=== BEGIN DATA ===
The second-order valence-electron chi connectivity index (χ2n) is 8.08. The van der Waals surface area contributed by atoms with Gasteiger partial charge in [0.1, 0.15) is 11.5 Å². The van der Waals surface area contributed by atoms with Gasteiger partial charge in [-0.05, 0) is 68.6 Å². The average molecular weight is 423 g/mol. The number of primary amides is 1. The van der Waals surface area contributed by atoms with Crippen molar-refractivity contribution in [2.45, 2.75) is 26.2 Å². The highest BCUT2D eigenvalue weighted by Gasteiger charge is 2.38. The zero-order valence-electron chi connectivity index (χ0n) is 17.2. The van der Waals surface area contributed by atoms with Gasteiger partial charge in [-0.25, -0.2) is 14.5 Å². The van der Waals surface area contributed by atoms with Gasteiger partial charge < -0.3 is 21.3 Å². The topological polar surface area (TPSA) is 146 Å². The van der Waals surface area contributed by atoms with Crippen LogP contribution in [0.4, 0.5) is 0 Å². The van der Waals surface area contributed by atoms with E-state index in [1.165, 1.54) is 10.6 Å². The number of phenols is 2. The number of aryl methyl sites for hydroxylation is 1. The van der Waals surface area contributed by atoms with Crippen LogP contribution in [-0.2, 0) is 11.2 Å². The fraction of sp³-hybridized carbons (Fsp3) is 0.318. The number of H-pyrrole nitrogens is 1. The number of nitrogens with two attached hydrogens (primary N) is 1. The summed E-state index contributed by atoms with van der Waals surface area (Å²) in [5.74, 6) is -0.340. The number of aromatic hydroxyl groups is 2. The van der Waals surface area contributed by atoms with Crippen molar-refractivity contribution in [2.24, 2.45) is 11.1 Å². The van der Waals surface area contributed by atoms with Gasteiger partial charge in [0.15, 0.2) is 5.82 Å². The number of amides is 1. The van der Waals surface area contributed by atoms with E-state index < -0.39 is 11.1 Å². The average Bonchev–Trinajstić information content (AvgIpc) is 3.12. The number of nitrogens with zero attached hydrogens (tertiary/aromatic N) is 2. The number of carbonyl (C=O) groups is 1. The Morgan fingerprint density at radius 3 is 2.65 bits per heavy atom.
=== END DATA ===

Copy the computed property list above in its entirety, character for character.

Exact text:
The second-order valence-electron chi connectivity index (χ2n) is 8.08. The van der Waals surface area contributed by atoms with Gasteiger partial charge in [0.1, 0.15) is 11.5 Å². The van der Waals surface area contributed by atoms with Gasteiger partial charge in [-0.05, 0) is 68.6 Å². The average molecular weight is 423 g/mol. The number of primary amides is 1. The van der Waals surface area contributed by atoms with Crippen molar-refractivity contribution in [2.45, 2.75) is 26.2 Å². The highest BCUT2D eigenvalue weighted by Gasteiger charge is 2.38. The zero-order valence-electron chi connectivity index (χ0n) is 17.2. The van der Waals surface area contributed by atoms with Gasteiger partial charge in [-0.25, -0.2) is 14.5 Å². The van der Waals surface area contributed by atoms with Gasteiger partial charge < -0.3 is 21.3 Å². The topological polar surface area (TPSA) is 146 Å². The van der Waals surface area contributed by atoms with Crippen LogP contribution in [0.4, 0.5) is 0 Å². The van der Waals surface area contributed by atoms with E-state index in [1.165, 1.54) is 10.6 Å². The number of phenols is 2. The number of aryl methyl sites for hydroxylation is 1. The van der Waals surface area contributed by atoms with Crippen LogP contribution in [-0.2, 0) is 11.2 Å². The fraction of sp³-hybridized carbons (Fsp3) is 0.318. The number of H-pyrrole nitrogens is 1. The number of nitrogens with two attached hydrogens (primary N) is 1. The summed E-state index contributed by atoms with van der Waals surface area (Å²) in [5.74, 6) is -0.340. The number of aromatic hydroxyl groups is 2. The van der Waals surface area contributed by atoms with Crippen molar-refractivity contribution in [2.24, 2.45) is 11.1 Å². The van der Waals surface area contributed by atoms with Gasteiger partial charge in [0.15, 0.2) is 5.82 Å². The number of amides is 1. The van der Waals surface area contributed by atoms with E-state index < -0.39 is 11.1 Å². The average Bonchev–Trinajstić information content (AvgIpc) is 3.12. The number of nitrogens with zero attached hydrogens (tertiary/aromatic N) is 2. The number of carbonyl (C=O) groups is 1. The Morgan fingerprint density at radius 3 is 2.65 bits per heavy atom.